Fintan O'Toole (Scotland the Brave? Twenty Years of Change and the Future of the Nation)
To this day, the story of Darien is one that divides Scotland. During the 2014 referendum on independence, it became a metaphor for both sides. For the nationalists, a parable of how England had always sought to sabotage and oppress Scottish hopes; for the unionists, a lesson in the dangers of abandoning stability in favour of unrealistic ambitions. As a tale, it lends itself to metaphor. I mean, it’s the story of a country turning away from a political union with its closest geographical trading partners in favour of a fantasy vision of unfettered global influence promoted by free-trade zealots with dreams of empire, who wrapped their vague plans in the rhetoric of aggrieved patriotism while consistently ignoring expert warnings about the practical reality of the situation. Unfortunately, I can’t think of anything that could be a metaphor for right now.
Tom Phillips (Humans: A Brief History of How We F*cked It All Up)
All this is merely internal Labour Party politics of course. And Labour Party politics in opposition at that. The real power of the state, as opposed to the skirmishing line of the establishment which is the Labour right, will be deployed later. We have not yet even seen the forces that were deployed to stop Scotland voting Yes in the referendum. There has been no public statement by the banks and the bosses of the supermarkets, no speech by the Governor of the Bank of England, no moment when the politically neutral Queen ‘lets her views be known’~all of which happened during the referendum campaign. Nor, since a Corbyn led Labour Party is still a long way from government, has there been the kind of moment where the governor of the Bank of England tells a Labour prime minister to dump his economic policy, as Lord Cromer instructed Harold Wilson in the 1960s, or where the IMF imposes austerity, as it did on an all too willing Denis Healy in the late 1976s. Anyone who wants an analysis of how this will all work can still do no better than read two books by Ralph Miliband, Parliamentary Socialism and The State in Capitalist Society. Or to read how the left wing rapture for former Nye Bevan supporter Harold Wilson turned to despair there is no better account than the one written by Paul Foot. For a contemporary example of the same disastrous process we need look no further than the defenestration of Tsipris’ Syriza in Greece. These are endgames, not the immediate prospect of the coming months. But they should warn us that we need to prepare alternatives now and not allow the excitement of current advance to blind us to the real dangers ahead. They should also serve to warn us that if we are to avoid these dangers it will be mass movements and political organisations outside the Labour Party which will play a decisive role.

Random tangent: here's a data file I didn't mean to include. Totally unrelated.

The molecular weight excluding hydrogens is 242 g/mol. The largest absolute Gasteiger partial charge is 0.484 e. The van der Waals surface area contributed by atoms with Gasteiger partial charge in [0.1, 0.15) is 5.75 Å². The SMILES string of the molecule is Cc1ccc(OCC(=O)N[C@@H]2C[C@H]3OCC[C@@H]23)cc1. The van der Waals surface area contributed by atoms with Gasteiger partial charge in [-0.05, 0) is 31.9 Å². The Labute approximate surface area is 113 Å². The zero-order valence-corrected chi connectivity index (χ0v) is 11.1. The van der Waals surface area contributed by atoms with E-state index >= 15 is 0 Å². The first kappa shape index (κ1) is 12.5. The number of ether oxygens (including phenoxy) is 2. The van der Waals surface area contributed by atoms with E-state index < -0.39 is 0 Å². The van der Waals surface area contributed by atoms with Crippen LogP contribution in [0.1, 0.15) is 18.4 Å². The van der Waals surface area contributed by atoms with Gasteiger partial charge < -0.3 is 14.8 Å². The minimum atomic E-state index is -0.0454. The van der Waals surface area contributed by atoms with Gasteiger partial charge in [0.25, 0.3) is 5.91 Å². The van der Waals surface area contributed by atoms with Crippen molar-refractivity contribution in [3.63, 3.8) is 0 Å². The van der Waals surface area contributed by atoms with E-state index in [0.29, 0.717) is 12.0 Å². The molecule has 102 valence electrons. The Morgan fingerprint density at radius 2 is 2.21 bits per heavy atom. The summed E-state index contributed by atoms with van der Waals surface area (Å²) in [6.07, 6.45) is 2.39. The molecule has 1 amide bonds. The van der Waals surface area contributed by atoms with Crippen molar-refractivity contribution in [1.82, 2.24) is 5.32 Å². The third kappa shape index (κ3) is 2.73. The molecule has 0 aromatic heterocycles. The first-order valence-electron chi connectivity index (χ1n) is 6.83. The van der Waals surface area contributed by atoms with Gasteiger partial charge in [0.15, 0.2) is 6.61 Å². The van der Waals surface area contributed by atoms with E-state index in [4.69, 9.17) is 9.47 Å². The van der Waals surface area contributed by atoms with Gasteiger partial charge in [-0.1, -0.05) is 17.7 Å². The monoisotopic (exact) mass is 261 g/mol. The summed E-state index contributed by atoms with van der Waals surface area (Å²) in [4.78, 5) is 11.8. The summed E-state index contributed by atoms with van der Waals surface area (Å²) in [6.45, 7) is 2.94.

John Rees
perhaps as profoundly as the original had in 1688.2
Iain Macwhirter (Disunited Kingdom: How Westminster Won a Referendum but Lost Scotland)